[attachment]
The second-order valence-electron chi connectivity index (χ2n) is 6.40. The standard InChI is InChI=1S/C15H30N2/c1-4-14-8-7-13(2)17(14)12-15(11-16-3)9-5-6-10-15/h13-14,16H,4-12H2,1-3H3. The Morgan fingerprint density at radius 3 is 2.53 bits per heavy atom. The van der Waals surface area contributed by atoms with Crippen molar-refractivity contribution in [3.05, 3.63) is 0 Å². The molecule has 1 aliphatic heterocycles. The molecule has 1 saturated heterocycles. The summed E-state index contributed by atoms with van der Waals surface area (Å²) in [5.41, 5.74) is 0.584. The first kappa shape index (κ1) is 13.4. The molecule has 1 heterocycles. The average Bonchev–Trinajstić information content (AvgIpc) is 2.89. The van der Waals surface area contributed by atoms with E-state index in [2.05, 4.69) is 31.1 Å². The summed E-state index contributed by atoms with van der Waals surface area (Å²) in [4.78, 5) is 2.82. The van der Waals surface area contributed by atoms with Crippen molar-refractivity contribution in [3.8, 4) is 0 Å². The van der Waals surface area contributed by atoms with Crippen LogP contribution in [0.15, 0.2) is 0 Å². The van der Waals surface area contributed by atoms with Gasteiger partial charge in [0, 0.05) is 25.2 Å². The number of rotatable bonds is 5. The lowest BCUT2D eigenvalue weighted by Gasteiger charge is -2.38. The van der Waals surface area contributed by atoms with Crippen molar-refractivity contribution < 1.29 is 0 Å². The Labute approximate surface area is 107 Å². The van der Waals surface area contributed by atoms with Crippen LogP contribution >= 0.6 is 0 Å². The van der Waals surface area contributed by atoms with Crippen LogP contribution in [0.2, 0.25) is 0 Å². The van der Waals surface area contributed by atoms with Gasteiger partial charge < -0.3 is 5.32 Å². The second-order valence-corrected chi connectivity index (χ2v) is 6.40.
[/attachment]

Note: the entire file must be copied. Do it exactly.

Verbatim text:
The second-order valence-electron chi connectivity index (χ2n) is 6.40. The standard InChI is InChI=1S/C15H30N2/c1-4-14-8-7-13(2)17(14)12-15(11-16-3)9-5-6-10-15/h13-14,16H,4-12H2,1-3H3. The Morgan fingerprint density at radius 3 is 2.53 bits per heavy atom. The van der Waals surface area contributed by atoms with Crippen molar-refractivity contribution in [3.05, 3.63) is 0 Å². The molecule has 1 aliphatic heterocycles. The molecule has 1 saturated heterocycles. The summed E-state index contributed by atoms with van der Waals surface area (Å²) in [5.41, 5.74) is 0.584. The first kappa shape index (κ1) is 13.4. The molecule has 1 heterocycles. The average Bonchev–Trinajstić information content (AvgIpc) is 2.89. The van der Waals surface area contributed by atoms with E-state index in [2.05, 4.69) is 31.1 Å². The summed E-state index contributed by atoms with van der Waals surface area (Å²) in [4.78, 5) is 2.82. The van der Waals surface area contributed by atoms with Crippen molar-refractivity contribution in [3.8, 4) is 0 Å². The van der Waals surface area contributed by atoms with Crippen LogP contribution in [0.15, 0.2) is 0 Å². The van der Waals surface area contributed by atoms with Gasteiger partial charge in [0, 0.05) is 25.2 Å². The number of rotatable bonds is 5. The lowest BCUT2D eigenvalue weighted by Gasteiger charge is -2.38. The van der Waals surface area contributed by atoms with Crippen molar-refractivity contribution < 1.29 is 0 Å². The Labute approximate surface area is 107 Å². The van der Waals surface area contributed by atoms with Crippen LogP contribution >= 0.6 is 0 Å². The van der Waals surface area contributed by atoms with Crippen LogP contribution in [0.2, 0.25) is 0 Å². The van der Waals surface area contributed by atoms with Gasteiger partial charge < -0.3 is 5.32 Å². The second-order valence-corrected chi connectivity index (χ2v) is 6.40.